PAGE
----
They should be planted nearer to the surface than most lilies, with only 1in (2.5cm) of soil above the "nose". Plant them away from other lilies in the garden because they carry a virus, which is symptomless for them but not for other species and varieties. I would not be without this lily because for me it represents the traditional cottage garden. Pick plums as soon as they ripen. You may have to go over the tree several times, as they ripen over a period. Distract the wasps with a jamjar, half-filled with sugar solution, hanging from a branch.
Pinch out or "stop" the growing tips of tomato plants, so that their energy can go into growing and ripening the remaining tomatoes before the nights really start to draw in. On the subject of long nights - they are beginning to get colder - make sure the greenhouse vents are closed before bedtime.
Also, dig up onions and shallots whose tops have died down. Leave them somewhere airy under cover to dry and then store for the winter. Any "bull- necked" ones should be eaten at once, for they will not store well.
In the garden of the Somerset cottage I've just bought is a strange border planted with varying shades of (unfortunately, clashing) red flowers and leaves that stands at odds with the blowzy, romantic and unstructured style of the rest of the space. It seems a peculiar piece of planting, but I know who to blame for it.
Over the hill, at Hadspen Garden, Sandra and Nori Pope have created a stunning garden of "developing monochromes" - where blocks of toning hues merge in a spectrum of colour, from yellow to scarlet to plum to crimson and pastels against a curved brick wall - with such confidence that it is tempting to adopt their style without possessing either their eye or their vast knowledge of plants. Like the thousands of "white gardens" engendered by Vita Sackville-West's original at Sissinghurst, in the coming years, when you spot clumps of nearly correspondent colours next door to each other, you can be sure there will be a copy of the Popes' new Colour by Design in the house, probably alongside that other modern style bible, the River Cafe Cookbook.
But perhaps the subtitle of the book should be Don't Try This at Home. When Nori suggests I meet him at 6.30am, I am not entirely sure whether he is joking. With his wife Sandra away in Ottawa, he is up early, tidying the borders to be ready for Hadspen's opening to the public later that day. "This is not an easy maintenance garden," he says. "We deadhead every day and we don't have weeds because they don't get a chance to seed."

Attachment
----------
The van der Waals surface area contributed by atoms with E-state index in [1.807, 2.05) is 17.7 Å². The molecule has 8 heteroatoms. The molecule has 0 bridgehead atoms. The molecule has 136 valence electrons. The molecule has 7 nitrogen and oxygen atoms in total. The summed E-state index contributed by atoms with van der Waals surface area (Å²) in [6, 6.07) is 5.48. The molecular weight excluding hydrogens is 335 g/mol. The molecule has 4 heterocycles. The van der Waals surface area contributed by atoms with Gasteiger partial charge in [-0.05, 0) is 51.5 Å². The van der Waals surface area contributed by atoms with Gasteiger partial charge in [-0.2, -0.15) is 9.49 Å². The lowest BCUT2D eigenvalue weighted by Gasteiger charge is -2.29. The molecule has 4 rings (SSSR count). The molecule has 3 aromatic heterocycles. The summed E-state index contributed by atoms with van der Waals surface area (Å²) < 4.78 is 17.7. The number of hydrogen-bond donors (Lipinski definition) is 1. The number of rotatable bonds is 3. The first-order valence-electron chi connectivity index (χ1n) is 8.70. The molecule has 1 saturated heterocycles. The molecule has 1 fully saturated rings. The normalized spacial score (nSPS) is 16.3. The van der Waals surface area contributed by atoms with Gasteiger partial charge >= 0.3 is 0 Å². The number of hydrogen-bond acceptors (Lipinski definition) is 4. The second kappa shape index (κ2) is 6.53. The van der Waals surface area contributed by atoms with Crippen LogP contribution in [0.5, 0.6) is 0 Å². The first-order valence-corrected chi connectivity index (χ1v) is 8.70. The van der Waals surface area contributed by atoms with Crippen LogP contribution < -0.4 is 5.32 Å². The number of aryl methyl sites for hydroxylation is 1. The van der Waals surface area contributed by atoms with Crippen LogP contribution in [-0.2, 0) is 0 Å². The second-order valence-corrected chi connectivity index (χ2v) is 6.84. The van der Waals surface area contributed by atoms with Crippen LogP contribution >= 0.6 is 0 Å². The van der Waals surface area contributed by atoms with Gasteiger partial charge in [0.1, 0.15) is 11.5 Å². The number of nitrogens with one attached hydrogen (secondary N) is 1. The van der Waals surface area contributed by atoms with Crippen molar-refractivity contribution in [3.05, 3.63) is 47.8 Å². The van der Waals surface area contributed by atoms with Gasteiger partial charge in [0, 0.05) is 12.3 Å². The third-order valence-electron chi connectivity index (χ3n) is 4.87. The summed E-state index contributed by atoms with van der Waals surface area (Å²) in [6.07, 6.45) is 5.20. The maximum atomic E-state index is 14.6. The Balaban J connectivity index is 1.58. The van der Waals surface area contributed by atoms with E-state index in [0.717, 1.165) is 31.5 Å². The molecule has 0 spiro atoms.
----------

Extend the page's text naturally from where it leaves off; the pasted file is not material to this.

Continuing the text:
It doesn't mean it has an overmanicured look to it - quite the opposite. One of its charms is its wild exuberance, but the plants have to be on their best form or they are cut back, hidden or moved.
Rather than working from the outside in - choosing a plant because it has caught your eye, then deciding where to put it - the Popes see their garden as a whole picture and choose (or even breed) the appropriate plant to fit a particular space.
Even the potager is part of the picture. Their attitude towards the garden is ruthless: "Our image of it is complete," says Nori. "When things are outside that image we consider them; if they are in the wrong line or tone or hue, then they have to go. This garden is about what it looks like as a whole."
Although Nori likes gardening for its "peasantry" appeal, he and Sandra are hardly horny-handed sons of toil. "Gardening is so physical and yet artistic," he says, "like being a dancer". Their book is filled with allusions to art, philosophy, science, religion - even Dr Seuss.
The predominant metaphor they use, however, is that of music, although neither of them is a musician - "I play the piano very badly," says Nori. "It's a good thing I'm a gardener." Words such as "notes", "composition" and "melody" abound and, in the introduction to the book, while explaining how they can work together without tearing each other's hair out, they write: "People often ask us, in an amazed way, `How do you possibly garden together?' - yet they never stop to question a couple playing a duet."
While Sandra is the maestro behind the spectrum border, Nori provides the plants that sing her tune. All this intellectualisation makes the Popes sound rather po-faced but they mix a certain North American earnestness with lightheartedness, and I nearly fell over backwards when Nori said Sandra was away visiting her grandchildren. Fresh air keeps you young; it must be nice to have grandparents who can write as a caption to a beautiful photograph by Clive Nichols: "the leviathan Gunnera manicata begins to unfurl its giant green body far too early in the year. Like a maladjusted pet, it is wonderful in its cranky behaviour and grand thorny leaves: it cannot bear to hibernate long enough, yet is a martyr to frost."
The Popes first encountered Hadspen in 1986 when they were on sabbatical from their native Canada. Other parts of the grounds had once been gardened by Penelope Hobhouse, but the walled area was a derelict kitchen garden. "People left their 50p by the door and went round it, if they weren't bitten by the dogs first," says Nori. "We saw it in the late autumn; it looked amazing."
They struck a deal with the owner, set up a nursery immediately, cleared the weeds and got stuck into the task of creating the abundance that is there today.
"We began with the colour of the brick wall and planted in relationship to it. If you start with a theme or a melody, you develop it and work it through. We said we would leave when the garden is finished. That's pretty safe."
`Colour by Design' is published on 27 August (Conran Octopus, pounds 25)Reuse content